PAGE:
Bhagavad gita, ch. 18

Krsangi Dasi - July 3, 2005 7:16 pm

Dear devotees


Our last Bhagavad Gita meeting, held last week, was quite popular: Bhrigu, Mikko, Nea, Hanna, Jananivas, Gokula Chandra, Mohan, Kamalaksa and I gathered to discuss the 18th chapter and to talk about the upcoming island retreat.


Bhagavad Gita, Chapter 18: Yoga of Freedom


In the beginning of this chapter Krishna defines his ultimate opinion about renunciation: obligatory work should be performed dutifully, but without attachment for its results. Work should not be given up out of delusion or fear of hardship.


In the purport to verse 10 Guru Maharaja, talking about the genuine renunciate, says that misery is a result of trying to be happy. How we react to misery is the key to becoming happy. For me it's been a huge step to try look at happiness in this way. I was very unhappy as a child and considered happiness to be some magical propensity that some people just have and some don't. But this outlook on happiness presented here by Guru Maharaja puts happiness within anyone's reach, no matter how difficult our lives may be at times.


Krishna also explains to Arjuna that while performing his duties he should not think himself to be the doer. At this stage in spiritual life it's quite difficult to realize how to actually work without thinking that it's I who is working, but maybe we can try to learn to look at our achievements from this angle: if I succeed in something it's not just my doing. And if I fail in something I've honestly tried to achieve it's not entirely my fault either.


Next Krishna moves on to speak about different kinds of knowledge. It was interesting to note that he defines rajasic knowledge as thinking that in every body there's a different kind of living entity. This made me think of some religions that state that animals have no souls and therefore can freely be exploited by people. Some people also believe animals to have a lower kind of soul, lacking in the finer qualities of the human soul.


Krishna then describes different kinds of work, doers, intellect and fortitude as well as happiness. It's once again surprising how well these descriptions fit into the modern world we live in. It shows how these general truths about material life apply to situations that on the outside appear to be completely opposite, but are similar on the inside.


The qualities of the four different classes of people are discussed next. We wondered why the qualities of the sudras were described so shortly. I'd imagine that the position of a servant includes such good qualities as humility and tolerance. But maybe Krishna concentrates here on the qualities of brahmanas and ksatriyas as he's talking to a ksatriya.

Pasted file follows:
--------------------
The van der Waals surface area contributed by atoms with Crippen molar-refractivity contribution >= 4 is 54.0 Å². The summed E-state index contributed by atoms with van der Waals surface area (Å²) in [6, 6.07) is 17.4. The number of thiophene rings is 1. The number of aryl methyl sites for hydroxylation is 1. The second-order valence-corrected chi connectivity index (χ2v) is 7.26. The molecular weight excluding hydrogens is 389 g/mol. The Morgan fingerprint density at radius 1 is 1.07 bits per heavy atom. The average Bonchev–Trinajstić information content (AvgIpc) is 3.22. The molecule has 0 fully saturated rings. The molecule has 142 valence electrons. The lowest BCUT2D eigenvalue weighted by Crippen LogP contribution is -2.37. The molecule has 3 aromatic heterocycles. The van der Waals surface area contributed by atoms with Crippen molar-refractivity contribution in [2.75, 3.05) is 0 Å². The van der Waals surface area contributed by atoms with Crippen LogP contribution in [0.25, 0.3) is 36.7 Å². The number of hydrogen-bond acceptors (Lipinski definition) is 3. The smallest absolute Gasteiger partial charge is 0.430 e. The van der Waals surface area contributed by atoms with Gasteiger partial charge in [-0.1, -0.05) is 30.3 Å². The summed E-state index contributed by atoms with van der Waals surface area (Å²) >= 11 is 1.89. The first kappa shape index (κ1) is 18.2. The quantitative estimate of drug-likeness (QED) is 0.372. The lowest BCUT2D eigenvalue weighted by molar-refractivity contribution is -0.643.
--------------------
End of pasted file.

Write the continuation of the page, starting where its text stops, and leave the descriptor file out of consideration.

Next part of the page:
In verse 18.47 Krishna returns to the subject of chapter three, verse 35. He repeats that it's better to do one's own duties even faultily than someone else's without fault. This time we thought of a new example of this: Parents often try to influence their children in their choice of profession, and sometimes even put so much pressure on the children that they end up working in a field they didn't originally feel attracted to. If someone really wants to study art, then what's the point of becoming an engineer? Even if your livelihood as an engineer will be more secure than as an artist it won't be of much help if you're unhappy about the work you do. Maybe our duties could also be seen in this way as work that we naturally feel attracted to.


Krishna then starts to speak about the higher goal of life, attaining him. Krishna tells Arjuna how he should always fix his mind on Krishna, trust in him and take shelter in his grace. Arjuna should rise above material delusion and his karma and fight simply because Krishna asks him to, to please Krishna. Then Krishna pauses, after giving Arjuna the freedom of choice.


But Arjuna is so dear to Krishna that Krishna can't stand the thought of him choosing not to fight, to turn his back on Krishna. So he continues, out of love, by revealing the most confidential knowledge. He speaks about true devotion to him in the spirit of the inhabitants of Vraja. This devotion is something so high, so pure, that at the same time when I feel inspired reading this I also feel that this is a goal completely out of my reach. The mercy of Guru Maharaja and Krishna is my only hope, and it has come to me in the form of the instructions given in the Gita. Bhagavad Gita ki jaya!